Some actual statistical analysis, or frankly, just eyeballing the graph, would suggest that there is a significant relationship between the annual nitrogen export from the MARB and the annual extent of the hypoxic zone. It is not a perfect one-to-one relationship between nitrogen and the extent of hypoxia because of how the weather effects mixing of oxygen in the Gulf, the load of other nutrients and a myriad of other mitigating factors. If the author had done any research, they’d find proper statistical analysis and explanations in dozens of published papers, including this one of from my own work, a 2007 paper in Limnology and Oceanography:

Between 1985 and 2004, there is a significant relationship (r2 > 0.61) between midsummer hypoxia area and the May + June nitrate flux (Fig. 1). The strength of this relationship is limited by a number of other variables, including the advection of sub-pycnoclinal waters on the continental shelf, summer tropical storms that increase vertical mixing, recycling of N sequestered in shelf sediments during previous years, and the input of other nutrients such as phosphorus (Rabalais et al. 2002; Scavia et al. 2003; Wawrik et al. 2004).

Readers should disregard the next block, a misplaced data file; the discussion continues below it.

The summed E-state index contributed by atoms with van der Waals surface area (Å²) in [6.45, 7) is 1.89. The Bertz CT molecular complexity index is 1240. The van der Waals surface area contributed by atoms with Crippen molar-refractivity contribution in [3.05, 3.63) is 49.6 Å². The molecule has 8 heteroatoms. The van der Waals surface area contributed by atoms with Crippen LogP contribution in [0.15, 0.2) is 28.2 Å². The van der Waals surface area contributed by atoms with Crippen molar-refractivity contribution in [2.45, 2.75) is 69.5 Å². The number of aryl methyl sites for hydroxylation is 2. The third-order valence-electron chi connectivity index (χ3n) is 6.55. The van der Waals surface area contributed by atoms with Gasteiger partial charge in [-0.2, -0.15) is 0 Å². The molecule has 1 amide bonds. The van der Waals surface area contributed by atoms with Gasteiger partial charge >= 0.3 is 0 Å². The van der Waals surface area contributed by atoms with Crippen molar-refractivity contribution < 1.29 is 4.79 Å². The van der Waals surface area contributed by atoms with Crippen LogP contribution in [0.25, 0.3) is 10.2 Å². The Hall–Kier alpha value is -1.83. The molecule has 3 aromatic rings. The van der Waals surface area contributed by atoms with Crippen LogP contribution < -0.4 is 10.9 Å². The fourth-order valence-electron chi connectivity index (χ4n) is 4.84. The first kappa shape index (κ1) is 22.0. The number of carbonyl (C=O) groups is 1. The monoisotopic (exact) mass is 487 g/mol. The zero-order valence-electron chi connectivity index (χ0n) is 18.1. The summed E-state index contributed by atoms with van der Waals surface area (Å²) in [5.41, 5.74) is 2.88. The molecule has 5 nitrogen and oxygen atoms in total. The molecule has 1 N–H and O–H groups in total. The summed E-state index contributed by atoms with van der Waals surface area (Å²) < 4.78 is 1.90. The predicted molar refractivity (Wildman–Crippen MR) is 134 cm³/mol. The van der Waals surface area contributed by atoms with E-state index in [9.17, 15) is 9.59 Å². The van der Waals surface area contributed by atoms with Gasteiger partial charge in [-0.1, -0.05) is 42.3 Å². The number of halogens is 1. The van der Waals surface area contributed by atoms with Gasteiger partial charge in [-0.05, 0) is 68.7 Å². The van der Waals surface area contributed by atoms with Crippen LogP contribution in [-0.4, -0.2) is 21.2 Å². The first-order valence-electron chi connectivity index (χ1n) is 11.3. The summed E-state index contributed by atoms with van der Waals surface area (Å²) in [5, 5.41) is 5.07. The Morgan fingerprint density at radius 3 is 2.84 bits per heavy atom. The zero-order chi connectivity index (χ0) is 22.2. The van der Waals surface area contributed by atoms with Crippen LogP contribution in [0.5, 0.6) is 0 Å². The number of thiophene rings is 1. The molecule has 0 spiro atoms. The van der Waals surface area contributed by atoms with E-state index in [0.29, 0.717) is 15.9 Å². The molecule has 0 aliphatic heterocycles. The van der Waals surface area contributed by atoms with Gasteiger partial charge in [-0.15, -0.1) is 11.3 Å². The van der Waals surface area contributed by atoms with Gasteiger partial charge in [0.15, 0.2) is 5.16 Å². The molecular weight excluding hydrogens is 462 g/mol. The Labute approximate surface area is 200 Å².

Assertion #4: Not very much nitrogen is applied to corn (not that nitrogen causes hypoxia, or that hypoxia affects the fishery, or that there is any hypoxia in the first place).

The report displays a graph illustrating that non-crop uses of nitrogen fertilizer, like fertilizer used on lawns, is equal to or greater than the use of nitrogen fertilizer on corn. The problem, or I should say, the most glaring problem? It is national data. Over 90% of the corn grown in the US, and over 90% of the nitrogen fertilizer applied to corn in the US, is grown in the MARB. A 1999 EPA report estimated that non-agricultural fertilizer use is only 5% of total U.S fertilizer use - and that percentage of total fertilizer use in the major producing states of the Corn Belt.

Assertion #5: No nitrogen runs off of corn fields (not that much nitrogen is applied to corn, or that nitrogen causes hypoxia, or that hypoxia affects the fishery, or that there is any hypoxia in the first place).

The report proudly claims that the same amount of nitrogen is now removed during the corn harvest (i.e. in the grain) than is applied as fertilizer, so there can’t be any extra nitrogen left over to run off into the river. Fertilizer use efficiency has indeed increased over the years thanks to genetic technology and improved management. In other word, farmers are getting higher yields with the same amount of nitrogen fertilizer. That is positive news.